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Don't Raise the Retirement Age! An Experiment on Opposition to Pension Reforms and East-West Differences in Germany

Author

Listed:
  • Beatrice Scheubel
  • Daniel Schunk
  • Joachim Winter

Abstract

For policy reforms to increase a society's welfare, reliable information on people's prefer-ences and expectations is crucial. Representative opinion polls, often involving simplified questions about the complex topics under debate, are an important source of information for both policy-makers and the public. Do people's answers to these poll questions reliably reflect their preferences and expectations, or does fundamental, undiscriminating opposition to reforms distort them? We address this question in the context of a recent German pension reform which raised the statutory retirement age by two years to age 67. By introducing an experiment into a representative household survey, we are able to disentangle expectations of work ability at retirement and fundamental opposition. Our results show that expected work ability declines substantially with increasing target age (63, 65, or 67 years). Answers from West German respondents reflect their current life situation as well as individual health and other risk factors. However, a fundamental opposition to reforms of the welfare state appears to strongly affect responses from East German households.

Suggested Citation

  • Beatrice Scheubel & Daniel Schunk & Joachim Winter, 2009. "Don't Raise the Retirement Age! An Experiment on Opposition to Pension Reforms and East-West Differences in Germany," CESifo Working Paper Series 2752, CESifo Group Munich.
  • Handle: RePEc:ces:ceswps:_2752
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    File URL: http://www.cesifo-group.de/DocDL/cesifo1_wp2752.pdf
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    References listed on IDEAS

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    Citations

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    Cited by:

    1. Julian Diaz Saavedra, 2013. "Age-dependent Taxation, Retirement Behavior, and Work Hours Over the Life Cycle," ThE Papers 13/09, Department of Economic Theory and Economic History of the University of Granada..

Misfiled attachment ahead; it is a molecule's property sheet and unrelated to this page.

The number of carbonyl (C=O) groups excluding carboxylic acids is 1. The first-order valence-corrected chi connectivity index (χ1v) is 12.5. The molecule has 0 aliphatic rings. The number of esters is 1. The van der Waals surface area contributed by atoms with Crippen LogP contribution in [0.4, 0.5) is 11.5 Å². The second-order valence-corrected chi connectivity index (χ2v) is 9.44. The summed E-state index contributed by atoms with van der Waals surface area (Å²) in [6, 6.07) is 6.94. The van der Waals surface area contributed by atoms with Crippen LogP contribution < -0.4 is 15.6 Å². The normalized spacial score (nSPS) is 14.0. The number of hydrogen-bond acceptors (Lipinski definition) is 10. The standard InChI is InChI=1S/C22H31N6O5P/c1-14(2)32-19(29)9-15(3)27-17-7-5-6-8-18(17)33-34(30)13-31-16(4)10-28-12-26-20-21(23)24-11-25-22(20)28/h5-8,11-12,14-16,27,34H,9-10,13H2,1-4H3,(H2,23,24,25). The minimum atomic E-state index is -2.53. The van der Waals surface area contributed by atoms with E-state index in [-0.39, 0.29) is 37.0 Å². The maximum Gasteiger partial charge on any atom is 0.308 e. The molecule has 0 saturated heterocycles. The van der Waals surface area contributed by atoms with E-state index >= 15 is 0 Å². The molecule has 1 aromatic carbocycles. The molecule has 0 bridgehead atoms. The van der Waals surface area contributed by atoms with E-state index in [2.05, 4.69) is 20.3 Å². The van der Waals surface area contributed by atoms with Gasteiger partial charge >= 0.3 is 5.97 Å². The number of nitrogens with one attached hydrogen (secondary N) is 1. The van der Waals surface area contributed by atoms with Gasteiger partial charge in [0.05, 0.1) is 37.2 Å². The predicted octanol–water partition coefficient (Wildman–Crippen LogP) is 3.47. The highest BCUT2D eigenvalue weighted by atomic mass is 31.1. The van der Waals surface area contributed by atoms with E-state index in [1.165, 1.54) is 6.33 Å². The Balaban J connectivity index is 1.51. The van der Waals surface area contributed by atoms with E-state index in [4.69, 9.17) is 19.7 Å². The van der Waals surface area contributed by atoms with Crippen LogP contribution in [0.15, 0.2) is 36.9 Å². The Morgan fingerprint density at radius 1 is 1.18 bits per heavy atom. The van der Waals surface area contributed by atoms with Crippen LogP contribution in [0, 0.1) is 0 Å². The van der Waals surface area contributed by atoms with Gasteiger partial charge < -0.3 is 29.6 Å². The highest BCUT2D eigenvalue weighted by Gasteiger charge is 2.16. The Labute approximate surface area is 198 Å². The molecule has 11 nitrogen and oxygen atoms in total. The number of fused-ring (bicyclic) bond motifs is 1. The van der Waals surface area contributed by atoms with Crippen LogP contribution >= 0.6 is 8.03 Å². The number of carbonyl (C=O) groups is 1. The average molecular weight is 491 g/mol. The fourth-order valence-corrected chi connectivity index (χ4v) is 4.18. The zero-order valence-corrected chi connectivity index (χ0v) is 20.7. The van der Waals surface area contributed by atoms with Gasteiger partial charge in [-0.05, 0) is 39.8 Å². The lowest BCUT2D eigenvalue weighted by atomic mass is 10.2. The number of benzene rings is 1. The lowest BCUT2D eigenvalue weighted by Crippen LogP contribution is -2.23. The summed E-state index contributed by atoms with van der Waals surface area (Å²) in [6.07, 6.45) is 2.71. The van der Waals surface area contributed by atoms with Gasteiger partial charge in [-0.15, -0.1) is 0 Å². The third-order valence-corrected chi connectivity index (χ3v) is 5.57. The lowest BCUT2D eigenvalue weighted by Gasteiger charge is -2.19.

2. Yu-Fu Chen & Michael Funke, 2010. "Booms, Recessions And Financial Turmoil: A Fresh Look At Investment Decisions Under Cyclical Uncertainty," Scottish Journal of Political Economy, Scottish Economic Society, vol. 57(s1), pages 290-317, July.
    3. Sahlgren, Gabriel H., 2012. "Work ‘til You Drop: Short- and Longer-Term Health Effects of Retirement in Europe," Working Paper Series 928, Research Institute of Industrial Economics.
    4. Hans FEHR, "undated". "Pension Reform with Variable Retirment Age," EcoMod2010 259600055, EcoMod.
    5. Elsa Fornero, 2015. "Economic-financial Literacy and (Sustainable) Pension Reforms: Why the Former is a Key Ingredient for the Latter," Bankers, Markets & Investors, ESKA Publishing, issue 134, pages 6-16, January-F.
    6. Heinemann, Friedrich & Hennighausen, Tanja & Moessinger, Marc-Daniel, 2011. "Intrinsic work motivation and pension reform acceptance," ZEW Discussion Papers 11-045, ZEW - Zentrum für Europäische Wirtschaftsforschung / Center for European Economic Research.

    More about this item

    Keywords

    retirement; health; work ability; survey experiment; public opinion poll; PAYG pension system; East Germany;

    JEL classification:

    • D84 - Microeconomics - - Information, Knowledge, and Uncertainty - - - Expectations; Speculations
    • H30 - Public Economics - - Fiscal Policies and Behavior of Economic Agents - - - General
    • H55 - Public Economics - - National Government Expenditures and Related Policies - - - Social Security and Public Pensions
    • J10 - Labor and Demographic Economics - - Demographic Economics - - - General

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